In the above photo you can see two Hadza and Yussef the motorcycle driver walking past several spiffy safari Land Cruisers parked outside the Hadza camp. Some days there would be more than 5 groups of tourists that might come through and visit one Hadza camp. They would often be led through the same series of activities and hear the same speech from the cultural tourism guides. “And here you can see how they make fire with sticks, and now you can see how they smoke marijuana, and now you can see how they shoot the bow, and here are the women cooking baboon, etc.This photo would have looked more “authentic” if it were not for the bright green shirt of Ita, the motorcycle driver, and Zacharia in the frame. I noticed in myself the automatic desire to snap photos of just the Hadza with their bows and animal skins and to exclude the modernly dressed guide and driver. This is one way in which the bias and expectation of outsiders can influence how the whole experience is curated. When I look at a lot of the photos about the Hadza and videos of the Hadza online the Swahili speaking guides and the drivers and the other Tanzanians are usually not present in the photos. I understand the aesthetics behind this but what is the meaning? How would you feel if you were one of the guides and you notice that the tourists are always avoiding you or even shooing you out of the frame when they are taking shots of the primitive Hadza tribes-people?
If you are interested in learning more about my trip you should check out my book, Intertropical Impressions Volume Three.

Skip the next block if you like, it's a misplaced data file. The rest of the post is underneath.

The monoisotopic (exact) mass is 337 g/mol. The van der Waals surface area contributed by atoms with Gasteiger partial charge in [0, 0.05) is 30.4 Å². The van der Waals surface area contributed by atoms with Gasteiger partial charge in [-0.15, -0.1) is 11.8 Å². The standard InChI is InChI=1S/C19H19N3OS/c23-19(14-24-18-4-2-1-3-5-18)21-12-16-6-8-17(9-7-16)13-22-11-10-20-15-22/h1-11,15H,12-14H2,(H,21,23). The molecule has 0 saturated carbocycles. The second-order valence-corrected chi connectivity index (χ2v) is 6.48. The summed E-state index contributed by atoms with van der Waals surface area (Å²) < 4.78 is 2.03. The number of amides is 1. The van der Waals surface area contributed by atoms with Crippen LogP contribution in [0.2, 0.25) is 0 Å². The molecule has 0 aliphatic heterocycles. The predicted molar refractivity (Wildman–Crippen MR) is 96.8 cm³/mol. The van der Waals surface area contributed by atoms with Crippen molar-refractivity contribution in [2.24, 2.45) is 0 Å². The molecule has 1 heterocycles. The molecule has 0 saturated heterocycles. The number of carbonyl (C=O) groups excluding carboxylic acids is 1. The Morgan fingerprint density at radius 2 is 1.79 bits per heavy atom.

On my second day out hunting with the Hadza I experimented with doing audiorecordings during the trip instead of trying to take notes in my small pocket notebook. It was my first time trying this and was a bit hard because I felt self-conscious talking to myself in English while following these guys on their subsistence hunt. Once I got over that it turned out to be a much more efficient and safe way to record information while running over rocks, dangerous steep gullies, and seventeen kinds of spiny plants. Part way through you can hear the loud sounds of humans, baboons, and dogs clashing violently. You can hear some of my personal questions and train of thought around the human ecology of Hadza hunting.
Here is my recap from the rest of that day. In this recap I share some more of the complexities and reality of how these people actually live and my own personal experiences in the moment. For example, how they shared food with some of the agropastoralists and how they stopped to get soda at a weird little shack. I talk about my own reflections around the concept of a “curated experience” and some of my hidden biases around what to portray and what not to portray in my photos.
During my trip to Tanzania, I used my nature journal and my pocket notebook for drawing and writing and I used my phone for photos, short videos, and audio recordings. With this diverse toolbox I tried to document my observations, feeling, and impressions.
In this particular recording I give some of my observations about agriculture, tourism, and my personal reactions to the land of contrast.
Most of these observations I make in messy notes in a tiny notebook in the moving bus or car, a practice I have kept up on my last three tropical expeditions. Even though I get car sick I find that there is so much to see during these trips and I have so many ideas that it would be a waste not to record them. The notes are almost illegible because they are made while in motion. I also use this book when I am on fast paced walks or hikes that do not allow for me to pull out my big nature journal sketchbook. On this trip I began the pattern of rereading these notes and elaborating on them verbally with an audio recording. I plan on repeating this system in the future.